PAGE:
‘Extreme violence’ triggers hunger strike at Greek detention centre
A hunger strike has broken out at a Greek detention centre over allegations of dehumanising treatment and rampant police violence.
At least 11 people are refusing food in Paranesti Pre-Removal Centre, a sprawling camp in northern Greece that houses migrants caught without proper paperwork.
In a statement, strikers accused authorities of denying detainees adequate food, hot water, medicine and housing them in filthy cells infested with cockroaches, while not explaining the reason for their imprisonment.
They also alleged camp officials have forced them to sign papers in Greek, without translation, and that they are beaten if they refuse to do so.
“We are increasingly worried about the safety of those who have been forced to take such drastic actions to claim access to their rights,” said Hope Barker, Senior Policy Analyst for Border Violence Monitoring Network (BVMN), an NGO documenting human rights violations on European borders.
“For years, Paranesti has been notorious for episodes of extreme violence and… inadequate living conditions.”
“Recent events are just an escalation of the shocking reality people on the move have been facing in Greek detention centres,” she added.
Paranesti, with an official capacity of around 300, is one of several detention centres dotted around Greece.
Especially after the 2015 European migration crisis, it has been used to detain migrants deemed illegal for prolonged periods of time, though some are reportedly deported to Turkey or other third countries.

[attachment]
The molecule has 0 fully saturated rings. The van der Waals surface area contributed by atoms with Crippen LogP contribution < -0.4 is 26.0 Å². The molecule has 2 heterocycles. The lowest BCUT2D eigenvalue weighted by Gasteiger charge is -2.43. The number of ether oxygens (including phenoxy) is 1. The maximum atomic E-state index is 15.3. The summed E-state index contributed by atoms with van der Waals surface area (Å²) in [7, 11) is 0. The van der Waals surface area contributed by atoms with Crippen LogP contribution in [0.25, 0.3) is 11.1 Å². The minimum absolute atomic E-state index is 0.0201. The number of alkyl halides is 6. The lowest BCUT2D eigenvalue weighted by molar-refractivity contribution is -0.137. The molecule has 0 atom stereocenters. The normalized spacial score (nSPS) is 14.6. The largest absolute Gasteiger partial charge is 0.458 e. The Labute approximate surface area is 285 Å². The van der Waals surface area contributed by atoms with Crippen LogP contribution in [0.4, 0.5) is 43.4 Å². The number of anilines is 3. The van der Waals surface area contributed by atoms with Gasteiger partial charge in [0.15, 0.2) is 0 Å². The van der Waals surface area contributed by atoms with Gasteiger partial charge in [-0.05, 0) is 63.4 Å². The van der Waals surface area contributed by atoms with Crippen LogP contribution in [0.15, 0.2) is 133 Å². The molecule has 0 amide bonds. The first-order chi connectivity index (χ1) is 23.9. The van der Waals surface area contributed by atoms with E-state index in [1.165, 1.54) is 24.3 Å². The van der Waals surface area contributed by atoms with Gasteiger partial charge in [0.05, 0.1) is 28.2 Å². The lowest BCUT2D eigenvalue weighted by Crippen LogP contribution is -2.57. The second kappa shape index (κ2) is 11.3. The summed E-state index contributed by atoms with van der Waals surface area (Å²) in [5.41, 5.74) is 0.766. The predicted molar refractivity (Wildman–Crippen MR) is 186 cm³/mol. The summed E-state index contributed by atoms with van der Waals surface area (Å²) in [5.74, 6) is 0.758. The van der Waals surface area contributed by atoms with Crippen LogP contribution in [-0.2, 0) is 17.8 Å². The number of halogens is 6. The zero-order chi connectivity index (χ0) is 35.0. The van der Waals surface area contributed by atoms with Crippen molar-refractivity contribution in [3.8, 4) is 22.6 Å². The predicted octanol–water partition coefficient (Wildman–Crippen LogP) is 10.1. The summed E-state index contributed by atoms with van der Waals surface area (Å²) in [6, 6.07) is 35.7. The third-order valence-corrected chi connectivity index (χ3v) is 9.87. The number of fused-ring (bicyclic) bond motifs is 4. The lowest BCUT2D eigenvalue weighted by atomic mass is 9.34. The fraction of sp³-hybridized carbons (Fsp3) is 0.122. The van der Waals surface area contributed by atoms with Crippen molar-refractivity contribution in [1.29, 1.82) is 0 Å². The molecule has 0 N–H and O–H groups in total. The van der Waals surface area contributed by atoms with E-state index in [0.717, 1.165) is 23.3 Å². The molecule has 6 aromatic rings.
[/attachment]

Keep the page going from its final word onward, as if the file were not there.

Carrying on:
These deportations are known as pushbacks, which are illegal under international law.
Greek officials have previously denied pushbacks are happening.
The hunger strike – which began last Thursday – is the latest in a series of protest actions at Paranesti, long marred in controversy.
In 2021, a similar hungry strike took place in response to people being detained beyond 18 months.
This followed repeated incidents of violence by police officers, including storming cells and beating detainees with batons, according to a report by the BVMN.
Physical and public punishments for “bad behaviour”, including complaining about ill-treatment, have been documented by the NGO, which interviewed several ex-detainees.
In their study, 80% reported some form of physical or verbal abuse, with one individual describing a practice of “crossing”, where detainees are tied up and beaten by officers.
There have been widespread reports of endemic self-harm and mental illness, both in Paranesti and other detention centres.
Interviewed by the BVMN, one Algerian man who spent time at Paranesti, said: “I witnessed blood. People were beat[en]… with batons and yeah, that was really a bad scene. [Officers were] insulting the religion, insulting skin colour, everything.”
“[It was a] really high level of violence I would say. Violence that I have never seen in my life,” he added.
Inmates also report their mobile devices are routinely confiscated and cameras broken when they are taken to Paranesti, which was constructed in 2011 on an old military site.
It is surrounded by 4 metres of razor wire.
The BVMN and other humanitarian organisations claim that the violent treatment of detainees in centres like Paranesti could amount to torture and violate European law.
Plus they have alleged under 18s are imprisoned at the site.
Under the EU Charter of Fundamental Rights, which Greece is obligated to follow, individuals are protected from inhuman or degrading treatment and punishment.
“We call for the immediate release of all minors and those who’s detention is beyond the legal limit, and a full independent investigation into the site,” said Barker.
The Greek Interior Ministry has been approached for comment.